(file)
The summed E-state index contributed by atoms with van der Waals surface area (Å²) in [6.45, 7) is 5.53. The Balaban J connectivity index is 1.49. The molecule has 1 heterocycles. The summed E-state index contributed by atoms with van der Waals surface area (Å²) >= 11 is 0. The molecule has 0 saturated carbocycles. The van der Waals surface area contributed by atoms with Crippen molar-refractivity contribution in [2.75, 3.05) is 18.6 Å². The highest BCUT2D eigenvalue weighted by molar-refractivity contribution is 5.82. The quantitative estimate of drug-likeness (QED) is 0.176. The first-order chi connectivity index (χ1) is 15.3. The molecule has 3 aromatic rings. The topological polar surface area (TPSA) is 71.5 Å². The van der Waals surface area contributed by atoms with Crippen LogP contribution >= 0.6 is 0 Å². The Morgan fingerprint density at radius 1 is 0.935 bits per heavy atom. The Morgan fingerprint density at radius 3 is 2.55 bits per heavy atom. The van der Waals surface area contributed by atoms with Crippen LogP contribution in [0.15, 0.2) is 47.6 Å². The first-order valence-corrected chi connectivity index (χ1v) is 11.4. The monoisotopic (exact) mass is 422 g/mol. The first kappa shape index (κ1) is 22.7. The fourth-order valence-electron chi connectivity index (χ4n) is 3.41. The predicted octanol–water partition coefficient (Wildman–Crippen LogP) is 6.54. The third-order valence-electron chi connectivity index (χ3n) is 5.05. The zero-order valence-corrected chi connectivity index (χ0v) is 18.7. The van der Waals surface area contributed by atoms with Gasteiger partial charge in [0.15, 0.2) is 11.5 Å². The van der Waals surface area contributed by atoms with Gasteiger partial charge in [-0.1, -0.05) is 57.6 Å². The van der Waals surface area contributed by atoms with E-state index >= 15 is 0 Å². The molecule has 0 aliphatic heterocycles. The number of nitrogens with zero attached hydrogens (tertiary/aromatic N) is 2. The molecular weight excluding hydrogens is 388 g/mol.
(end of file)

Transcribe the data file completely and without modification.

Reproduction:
The summed E-state index contributed by atoms with van der Waals surface area (Å²) in [6.45, 7) is 5.53. The Balaban J connectivity index is 1.49. The molecule has 1 heterocycles. The summed E-state index contributed by atoms with van der Waals surface area (Å²) >= 11 is 0. The molecule has 0 saturated carbocycles. The van der Waals surface area contributed by atoms with Crippen molar-refractivity contribution in [2.75, 3.05) is 18.6 Å². The highest BCUT2D eigenvalue weighted by molar-refractivity contribution is 5.82. The quantitative estimate of drug-likeness (QED) is 0.176. The first-order chi connectivity index (χ1) is 15.3. The molecule has 3 aromatic rings. The topological polar surface area (TPSA) is 71.5 Å². The van der Waals surface area contributed by atoms with Crippen LogP contribution >= 0.6 is 0 Å². The Morgan fingerprint density at radius 1 is 0.935 bits per heavy atom. The Morgan fingerprint density at radius 3 is 2.55 bits per heavy atom. The van der Waals surface area contributed by atoms with Crippen LogP contribution in [0.15, 0.2) is 47.6 Å². The first-order valence-corrected chi connectivity index (χ1v) is 11.4. The monoisotopic (exact) mass is 422 g/mol. The first kappa shape index (κ1) is 22.7. The fourth-order valence-electron chi connectivity index (χ4n) is 3.41. The predicted octanol–water partition coefficient (Wildman–Crippen LogP) is 6.54. The third-order valence-electron chi connectivity index (χ3n) is 5.05. The zero-order valence-corrected chi connectivity index (χ0v) is 18.7. The van der Waals surface area contributed by atoms with Gasteiger partial charge in [0.15, 0.2) is 11.5 Å². The van der Waals surface area contributed by atoms with Gasteiger partial charge in [-0.1, -0.05) is 57.6 Å². The van der Waals surface area contributed by atoms with E-state index >= 15 is 0 Å². The molecule has 0 aliphatic heterocycles. The number of nitrogens with zero attached hydrogens (tertiary/aromatic N) is 2. The molecular weight excluding hydrogens is 388 g/mol.